Thinglink – A sufficiently easy-to-use VR teaching technology just for you?

En L’an 2000, (Jean Marc Cote (if 1901) or Villemard (if 1910))

Many technologies are predicted to revolutionize teaching and learning in many different ways. Often these technologies have also been preceded by the word “new”. However, an amazing number of “new” technologies have a long history behind them until they develop their usability to the level that the time and energy used to produce teaching material with them can be justified from the point of view of the benefit achieved in everyday work. Even after reaching maturity, the first applications at the beginning often err in repeating the same problems until the knowledge and understanding of the applicability of this “new” technology in teaching a certain field become clear.

Virtual reality (VR) has slowly but surely made its way into these “new” educational technologies. Just as the stereoscopic image (3D) appeared in 20-year cycles as a “new” technology since a little before the birth of photography in the 1830s. Have you yet watched a three-dimensional image on a 3D TV, even though your device may have had the option for some ten years? Maybe in the cinema, though?
This relationship between the ease of production, the usability of the product, and the benefits it can achieve are starting to come into play in lighter VR applications, such as virtual reality based on 360° images or video. An essential part of this experientiality is the possibility of interactivity, even a rudimentary one, which brings a sense of control and participation to the experience, thereby contributing to learning. For such light, easy-to-use, and interactive VR production, Aalto University has now acquired the Thinglink cloud service, with which you can produce not only immersive VR content but also interactive 2D content with a reasonable effort.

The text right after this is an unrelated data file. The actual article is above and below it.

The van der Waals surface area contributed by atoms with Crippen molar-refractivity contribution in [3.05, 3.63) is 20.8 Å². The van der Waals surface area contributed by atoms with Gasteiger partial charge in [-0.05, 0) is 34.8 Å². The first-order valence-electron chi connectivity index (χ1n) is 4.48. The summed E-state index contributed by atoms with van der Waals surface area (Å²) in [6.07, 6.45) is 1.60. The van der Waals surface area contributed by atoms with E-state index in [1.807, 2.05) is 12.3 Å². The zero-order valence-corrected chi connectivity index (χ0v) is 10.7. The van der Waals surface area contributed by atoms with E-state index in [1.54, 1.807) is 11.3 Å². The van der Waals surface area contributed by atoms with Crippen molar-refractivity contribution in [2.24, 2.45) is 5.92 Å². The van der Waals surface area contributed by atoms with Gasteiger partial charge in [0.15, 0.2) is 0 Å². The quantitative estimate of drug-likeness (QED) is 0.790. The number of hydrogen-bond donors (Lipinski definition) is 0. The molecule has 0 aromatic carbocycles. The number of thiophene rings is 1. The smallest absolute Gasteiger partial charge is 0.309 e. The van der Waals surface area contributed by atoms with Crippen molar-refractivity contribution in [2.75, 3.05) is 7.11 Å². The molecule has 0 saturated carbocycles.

Read more about this from news.

The use of virtual reality as a learning tool is also actively researched. In their study “Theoretical Research-Based Model of Learning in Immersive Virtual Reality” researchers Guido Makransky and Gustav B. Petersen document the number of published studies related to teaching and learning with VR technology from the Scopus database from 1982 to 2020, by which time the number of annual publications had already risen to over 1200 publications. In their own research mentioned above, they propose a cognitive, affective model for immersive learning (CAMIL), which could be used, for example, to evaluate the ability of your own VR content to support learning.

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